News & Events




  The FAST Lithograph is the result of a collaborative effort between FAST scientists and the FAST Education and Outreach staff of scientists, educators, and graphic artists who produced it for use in classrooms across the country. The first draft of the lithograph is available on this page and the thumbnail of the back (below, right) is a clickable image map which will take you to the corresponding section of text.  


Front of FAST Lithograph

Clickable image map of the back of Lithograph





The terms “Aurora Borealis” and “Aurora Australis” meaning “dawn of the north” or “south” are believed to have been coined by Galileo Galilei after watching them in fascination. For thousands of years, these colored curtains of shimmering, shifting light have been a source of stories and superstition. They foretold omens of destruction and prompted myths to be created. Later, scientific theories were developed displacing mythical ideas of auroral creation, like those saying it was reflected sunlight off the arctic ice. We know a lot more about the aurorae today, but still have a lot of questions. Scientists, like those involved in the FAST satellite program, are gathering key pieces of the aurora “puzzle” and new pictures are beginning to emerge.

Aurorae are related to disturbances on the Sun which increase the number and speed of ions and electrons in the solar wind. The solar wind carries with it the Sun’s magnetic field, which may connect and join with the Earth’s magnetosphere. The magnetosphere is a large magnetic envelope surrounding the Earth and its atmosphere.

Electric fields and currents result from the Sun and Earth magnetic fields joining and from the solar wind flow around the Earth’s magnetosphere. These electric fields accelerate solar wind particles to high energies where they enter the Earth’s ionosphere. The ionosphere is an area in the uppermost fringes of the Earth’s atmosphere that contains free electrically charged particles. Some of the solar wind particles are guided down to the Earth’s polar regions by its magnetic field. These magnetic field lines encircle the Earth’s poles, forming concentric rings of similar magnetic field stregnth. The particles interact with the ionosphere along these rings producing an auroral oval around the Earth’s magnetic poles (see upper right inset on front). The glow we see as shimmering curtains of light is caused by processes associatied with the collisions of these particles with the atoms and molecules in the ionosphere.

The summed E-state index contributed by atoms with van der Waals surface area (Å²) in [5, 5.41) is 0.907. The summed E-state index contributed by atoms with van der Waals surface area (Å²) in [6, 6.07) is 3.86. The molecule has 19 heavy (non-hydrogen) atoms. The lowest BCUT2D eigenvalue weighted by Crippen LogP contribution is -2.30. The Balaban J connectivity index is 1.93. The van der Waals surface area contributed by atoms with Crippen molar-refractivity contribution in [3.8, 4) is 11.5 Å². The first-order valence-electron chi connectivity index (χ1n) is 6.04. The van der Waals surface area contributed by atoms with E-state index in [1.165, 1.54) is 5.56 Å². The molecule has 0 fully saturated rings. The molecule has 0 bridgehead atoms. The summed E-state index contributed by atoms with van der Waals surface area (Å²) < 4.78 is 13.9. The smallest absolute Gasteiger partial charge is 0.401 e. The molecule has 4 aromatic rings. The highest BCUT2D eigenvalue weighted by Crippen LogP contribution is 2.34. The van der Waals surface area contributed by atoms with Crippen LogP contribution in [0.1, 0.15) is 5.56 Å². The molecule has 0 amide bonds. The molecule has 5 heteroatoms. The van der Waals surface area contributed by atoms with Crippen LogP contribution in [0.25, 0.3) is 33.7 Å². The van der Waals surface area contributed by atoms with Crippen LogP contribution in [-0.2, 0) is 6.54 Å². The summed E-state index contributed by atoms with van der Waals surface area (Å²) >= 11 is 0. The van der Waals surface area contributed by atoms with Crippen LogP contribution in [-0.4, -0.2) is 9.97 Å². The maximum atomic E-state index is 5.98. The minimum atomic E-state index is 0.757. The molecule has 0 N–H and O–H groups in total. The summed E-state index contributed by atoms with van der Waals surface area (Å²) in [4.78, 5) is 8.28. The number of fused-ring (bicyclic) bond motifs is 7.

Scientists have known for a long time that there are some regions above the poles where electrons flow downward through the ionosphere towards the poles with high energy. This is where the “visible” aurora can be seen. FAST has found that there are some regions where electrons move up away from the Earth. This is where the “inverse” aurora occur. Inverse aurora cannot be seen. What is interesting to scientists in this region is its connection to the visible aurora and the fact that positively charged particles are heated.

Auroral displays are quite eerie and beautiful. From the ground, an aurora can appear as “discrete” or “diffuse” bands or areas of light. Discrete aurora may appear as a stable east-west arc, or a distinct curve of light that trails away toward the horizon (see lower right inset on front), while diffuse aurora may be evident as hazy light covering the entire sky. Viewed from space, however, the aurora rings the Earth with a fiery crown.
The FAST satellite is one of many tools that scientists are using to investigate the aurora and plasma processes occurring in the region where aurora producing particles are accelerated. Airborne observatories flying below, sounding rockets passing through, and satellites like FAST and POLAR, orbiting above the auroral zones help give a more complete picture of the complex processes which create the auroral displays.